Lewis-Harris, 47, says 400 to 600 people line up for water at each location every week on the city’s predominantly Black north side. Many say they feel neglected and forgotten by elected officials.

Public safety is paramount to all three women, not just in terms of police brutality. All three say they fear that if President Trump loses, his most extremist supporters will target Black Americans, perhaps resorting to physical violence.

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Danielle Slaughter is a writer and diversity consultant who grew up in Detroit and now lives in Atlanta.
Danielle Slaughter is a writer and diversity consultant who grew up in Detroit and now lives in Atlanta.
(Mothering Justice)

“I need them to stop using the ‘This isn’t America’ phrase” to describe the rise of racism, inequality, white supremacy and xenophobia under Trump, said Slaughter, a writer and diversity consultant development coordinator for the nonprofit Mothering Justice. The organization advocates for issues important to Black women, such as affordable child care, maternal health and education.

“I need them to be honest,” the 36-year-old said of Harris and the Democrats. “This is America at its worst. What are you going to do to fix it?”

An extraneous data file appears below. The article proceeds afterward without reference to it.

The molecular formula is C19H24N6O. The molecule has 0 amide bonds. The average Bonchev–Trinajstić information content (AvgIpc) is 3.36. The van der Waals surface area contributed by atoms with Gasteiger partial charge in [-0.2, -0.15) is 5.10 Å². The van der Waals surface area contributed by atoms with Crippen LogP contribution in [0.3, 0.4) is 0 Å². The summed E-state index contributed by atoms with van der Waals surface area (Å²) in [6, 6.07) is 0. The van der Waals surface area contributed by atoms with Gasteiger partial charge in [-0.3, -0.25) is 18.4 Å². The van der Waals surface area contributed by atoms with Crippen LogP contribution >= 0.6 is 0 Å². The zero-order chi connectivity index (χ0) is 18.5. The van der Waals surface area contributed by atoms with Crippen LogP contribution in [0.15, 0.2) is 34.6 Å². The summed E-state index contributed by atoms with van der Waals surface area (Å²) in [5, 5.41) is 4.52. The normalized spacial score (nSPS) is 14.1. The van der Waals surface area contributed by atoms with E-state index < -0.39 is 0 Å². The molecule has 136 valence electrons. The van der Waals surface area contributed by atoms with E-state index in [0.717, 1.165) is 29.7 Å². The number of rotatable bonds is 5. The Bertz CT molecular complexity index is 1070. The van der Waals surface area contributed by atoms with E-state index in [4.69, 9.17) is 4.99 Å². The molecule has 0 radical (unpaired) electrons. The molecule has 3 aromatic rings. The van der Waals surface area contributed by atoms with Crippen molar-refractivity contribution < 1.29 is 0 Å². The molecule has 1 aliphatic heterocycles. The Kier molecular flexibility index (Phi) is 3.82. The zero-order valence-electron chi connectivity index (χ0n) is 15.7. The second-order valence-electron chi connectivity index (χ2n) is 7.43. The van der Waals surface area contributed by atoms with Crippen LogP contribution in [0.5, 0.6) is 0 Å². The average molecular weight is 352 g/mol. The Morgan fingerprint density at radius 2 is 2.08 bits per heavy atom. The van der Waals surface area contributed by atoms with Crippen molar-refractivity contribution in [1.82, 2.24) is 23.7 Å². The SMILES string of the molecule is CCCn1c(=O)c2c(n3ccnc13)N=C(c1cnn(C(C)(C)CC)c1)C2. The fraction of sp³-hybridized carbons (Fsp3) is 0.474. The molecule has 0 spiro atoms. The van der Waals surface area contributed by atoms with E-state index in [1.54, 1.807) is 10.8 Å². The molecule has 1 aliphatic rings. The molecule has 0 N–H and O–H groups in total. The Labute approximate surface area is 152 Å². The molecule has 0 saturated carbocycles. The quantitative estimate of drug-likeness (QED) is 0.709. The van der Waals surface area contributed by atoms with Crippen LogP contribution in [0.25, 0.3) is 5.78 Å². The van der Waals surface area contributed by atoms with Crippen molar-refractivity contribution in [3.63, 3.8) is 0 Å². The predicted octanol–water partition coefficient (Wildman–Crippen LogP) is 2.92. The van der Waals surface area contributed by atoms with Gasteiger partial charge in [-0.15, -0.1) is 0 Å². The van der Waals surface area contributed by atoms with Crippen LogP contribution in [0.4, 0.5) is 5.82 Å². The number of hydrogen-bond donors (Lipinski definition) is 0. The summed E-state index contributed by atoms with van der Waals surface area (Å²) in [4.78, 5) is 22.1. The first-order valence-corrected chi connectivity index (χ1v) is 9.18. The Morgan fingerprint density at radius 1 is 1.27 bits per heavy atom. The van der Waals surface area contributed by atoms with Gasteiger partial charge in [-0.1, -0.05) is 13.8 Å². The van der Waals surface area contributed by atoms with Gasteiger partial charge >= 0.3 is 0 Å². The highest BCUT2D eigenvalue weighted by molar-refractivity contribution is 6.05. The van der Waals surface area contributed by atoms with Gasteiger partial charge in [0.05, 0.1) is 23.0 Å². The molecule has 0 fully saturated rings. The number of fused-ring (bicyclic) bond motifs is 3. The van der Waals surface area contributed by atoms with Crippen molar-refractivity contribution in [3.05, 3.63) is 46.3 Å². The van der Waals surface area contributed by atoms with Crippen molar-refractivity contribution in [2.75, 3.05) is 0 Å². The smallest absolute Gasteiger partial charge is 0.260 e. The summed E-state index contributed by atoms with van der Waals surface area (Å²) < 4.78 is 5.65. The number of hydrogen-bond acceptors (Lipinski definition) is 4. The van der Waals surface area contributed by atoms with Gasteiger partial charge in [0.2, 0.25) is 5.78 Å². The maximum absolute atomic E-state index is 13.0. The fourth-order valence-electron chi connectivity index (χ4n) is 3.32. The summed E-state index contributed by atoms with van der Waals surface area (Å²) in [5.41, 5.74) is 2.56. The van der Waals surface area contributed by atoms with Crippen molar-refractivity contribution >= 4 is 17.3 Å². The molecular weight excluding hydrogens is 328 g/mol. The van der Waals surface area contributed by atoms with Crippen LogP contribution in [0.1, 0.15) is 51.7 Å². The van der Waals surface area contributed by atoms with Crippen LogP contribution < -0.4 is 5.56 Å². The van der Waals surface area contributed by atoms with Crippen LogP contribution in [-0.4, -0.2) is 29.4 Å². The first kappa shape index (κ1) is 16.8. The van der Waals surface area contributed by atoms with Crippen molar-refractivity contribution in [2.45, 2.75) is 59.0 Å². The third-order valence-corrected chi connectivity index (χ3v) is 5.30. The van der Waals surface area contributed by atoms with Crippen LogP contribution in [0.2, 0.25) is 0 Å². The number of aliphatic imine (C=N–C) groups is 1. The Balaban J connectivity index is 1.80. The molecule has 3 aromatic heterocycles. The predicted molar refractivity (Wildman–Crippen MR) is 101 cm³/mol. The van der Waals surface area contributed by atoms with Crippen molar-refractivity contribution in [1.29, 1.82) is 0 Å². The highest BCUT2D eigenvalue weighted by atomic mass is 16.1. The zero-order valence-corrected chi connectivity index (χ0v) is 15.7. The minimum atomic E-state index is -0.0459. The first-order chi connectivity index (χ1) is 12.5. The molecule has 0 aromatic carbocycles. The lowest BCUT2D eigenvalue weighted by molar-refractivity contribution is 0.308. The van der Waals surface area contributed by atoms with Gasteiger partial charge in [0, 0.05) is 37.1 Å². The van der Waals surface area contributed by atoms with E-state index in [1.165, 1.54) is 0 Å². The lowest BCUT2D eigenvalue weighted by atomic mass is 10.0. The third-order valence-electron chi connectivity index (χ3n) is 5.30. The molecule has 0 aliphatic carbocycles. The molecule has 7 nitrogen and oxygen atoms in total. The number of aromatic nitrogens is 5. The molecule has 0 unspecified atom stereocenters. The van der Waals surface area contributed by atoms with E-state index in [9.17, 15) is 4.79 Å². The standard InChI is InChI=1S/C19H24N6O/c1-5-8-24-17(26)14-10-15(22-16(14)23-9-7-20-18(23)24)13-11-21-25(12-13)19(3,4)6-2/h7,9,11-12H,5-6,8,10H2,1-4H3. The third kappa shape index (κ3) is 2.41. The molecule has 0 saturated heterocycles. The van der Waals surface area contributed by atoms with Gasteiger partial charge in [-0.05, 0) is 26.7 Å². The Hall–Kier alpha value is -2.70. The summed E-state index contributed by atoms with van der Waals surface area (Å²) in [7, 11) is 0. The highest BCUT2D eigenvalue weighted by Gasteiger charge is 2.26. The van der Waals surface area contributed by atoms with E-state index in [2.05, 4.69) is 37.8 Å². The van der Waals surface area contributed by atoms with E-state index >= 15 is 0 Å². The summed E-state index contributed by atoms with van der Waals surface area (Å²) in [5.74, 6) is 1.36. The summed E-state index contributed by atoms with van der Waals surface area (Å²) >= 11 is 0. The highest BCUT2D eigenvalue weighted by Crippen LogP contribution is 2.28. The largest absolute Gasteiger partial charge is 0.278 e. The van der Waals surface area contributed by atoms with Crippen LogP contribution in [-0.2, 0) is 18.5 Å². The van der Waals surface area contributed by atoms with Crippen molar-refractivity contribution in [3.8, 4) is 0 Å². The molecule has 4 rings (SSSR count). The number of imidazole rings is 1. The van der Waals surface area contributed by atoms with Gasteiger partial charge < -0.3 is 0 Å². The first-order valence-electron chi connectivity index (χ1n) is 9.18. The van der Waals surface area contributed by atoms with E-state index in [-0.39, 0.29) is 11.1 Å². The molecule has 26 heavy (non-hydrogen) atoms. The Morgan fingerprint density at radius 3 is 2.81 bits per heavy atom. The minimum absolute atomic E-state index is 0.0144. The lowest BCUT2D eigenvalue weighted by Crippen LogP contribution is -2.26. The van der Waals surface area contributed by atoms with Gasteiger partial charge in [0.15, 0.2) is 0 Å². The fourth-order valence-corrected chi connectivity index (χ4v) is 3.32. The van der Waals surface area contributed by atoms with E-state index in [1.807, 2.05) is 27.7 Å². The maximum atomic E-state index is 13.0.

The mix of celebration over Harris’ placement on the Democratic ticket and frustration that there’s still a disconnect between politicians and the Black community is something Sara Lomax-Reese has heard for the last week.

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Lomax-Reese is president and CEO of Philadelphia’s WURD-FM Black talk radio station, and she says callers to her morning shows have been filling the airwaves with lively arguments about whether Harris, a former prosecutor, is the right Democrat to champion the causes of police accountability and mass incarceration.

But she says other callers see in Harris a chance to make Biden, who’s prone to missteps of his own when talking about race, less “wobbly” on the issue.

“Yes, there are people who don’t like her record, but people see her as smart, courageous, really tenacious,” Lomax-Reese says.

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“I’ve heard a lot of people say, ‘I can’t wait for the smackdown between her and [Vice President Mike] Pence.’”

Lomax-Reese says she can’t tolerate anyone in the Black community who says they don’t want to vote in November when so much is on the line and when the president is making false accusations about mail-in voting, specifically to drive down Black voter turnout.

If Trump prevails in November, she says, “The next four years could be catastrophic for Black people.”

She thinks that on balance, Harris will be an asset as Biden tries to keep that from happening.

“For the Democratic Party, it’s absolutely critical to the turnout in Philadelphia to offset the middle of the state,” where the population is whiter and more conservative, she says. “Having Kamala Harris on the ticket is an energizing force.”

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COVID-19 has led to a push for vote by mail, but advocates face logistical and legal hurdles — and “rigged election” claims from President Trump.